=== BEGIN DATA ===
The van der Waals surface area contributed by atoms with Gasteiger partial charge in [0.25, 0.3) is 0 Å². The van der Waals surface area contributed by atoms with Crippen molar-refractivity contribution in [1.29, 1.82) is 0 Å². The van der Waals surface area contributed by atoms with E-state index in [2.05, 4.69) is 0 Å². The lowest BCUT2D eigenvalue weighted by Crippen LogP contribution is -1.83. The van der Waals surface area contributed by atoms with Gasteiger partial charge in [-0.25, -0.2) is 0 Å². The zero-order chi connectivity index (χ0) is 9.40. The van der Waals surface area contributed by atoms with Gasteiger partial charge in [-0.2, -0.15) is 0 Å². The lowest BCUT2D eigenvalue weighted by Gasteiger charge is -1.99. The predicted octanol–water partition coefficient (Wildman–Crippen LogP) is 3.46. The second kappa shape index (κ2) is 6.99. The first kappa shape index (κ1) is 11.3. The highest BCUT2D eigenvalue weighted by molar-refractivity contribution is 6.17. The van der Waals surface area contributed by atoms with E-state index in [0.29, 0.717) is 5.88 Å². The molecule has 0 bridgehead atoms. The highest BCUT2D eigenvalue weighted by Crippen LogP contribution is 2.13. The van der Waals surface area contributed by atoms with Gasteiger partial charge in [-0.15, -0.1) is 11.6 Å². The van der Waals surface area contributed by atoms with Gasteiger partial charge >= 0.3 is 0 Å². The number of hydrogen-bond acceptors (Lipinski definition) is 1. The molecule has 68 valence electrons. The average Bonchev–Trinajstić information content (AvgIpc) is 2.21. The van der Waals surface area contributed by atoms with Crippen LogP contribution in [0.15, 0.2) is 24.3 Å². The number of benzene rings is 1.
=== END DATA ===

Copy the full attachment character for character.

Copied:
The van der Waals surface area contributed by atoms with Gasteiger partial charge in [0.25, 0.3) is 0 Å². The van der Waals surface area contributed by atoms with Crippen molar-refractivity contribution in [1.29, 1.82) is 0 Å². The van der Waals surface area contributed by atoms with E-state index in [2.05, 4.69) is 0 Å². The lowest BCUT2D eigenvalue weighted by Crippen LogP contribution is -1.83. The van der Waals surface area contributed by atoms with Gasteiger partial charge in [-0.25, -0.2) is 0 Å². The zero-order chi connectivity index (χ0) is 9.40. The van der Waals surface area contributed by atoms with Gasteiger partial charge in [-0.2, -0.15) is 0 Å². The lowest BCUT2D eigenvalue weighted by Gasteiger charge is -1.99. The predicted octanol–water partition coefficient (Wildman–Crippen LogP) is 3.46. The second kappa shape index (κ2) is 6.99. The first kappa shape index (κ1) is 11.3. The highest BCUT2D eigenvalue weighted by molar-refractivity contribution is 6.17. The van der Waals surface area contributed by atoms with E-state index in [0.29, 0.717) is 5.88 Å². The molecule has 0 bridgehead atoms. The highest BCUT2D eigenvalue weighted by Crippen LogP contribution is 2.13. The van der Waals surface area contributed by atoms with Gasteiger partial charge in [-0.15, -0.1) is 11.6 Å². The van der Waals surface area contributed by atoms with Gasteiger partial charge >= 0.3 is 0 Å². The number of hydrogen-bond acceptors (Lipinski definition) is 1. The molecule has 68 valence electrons. The average Bonchev–Trinajstić information content (AvgIpc) is 2.21. The van der Waals surface area contributed by atoms with Crippen LogP contribution in [0.15, 0.2) is 24.3 Å². The number of benzene rings is 1.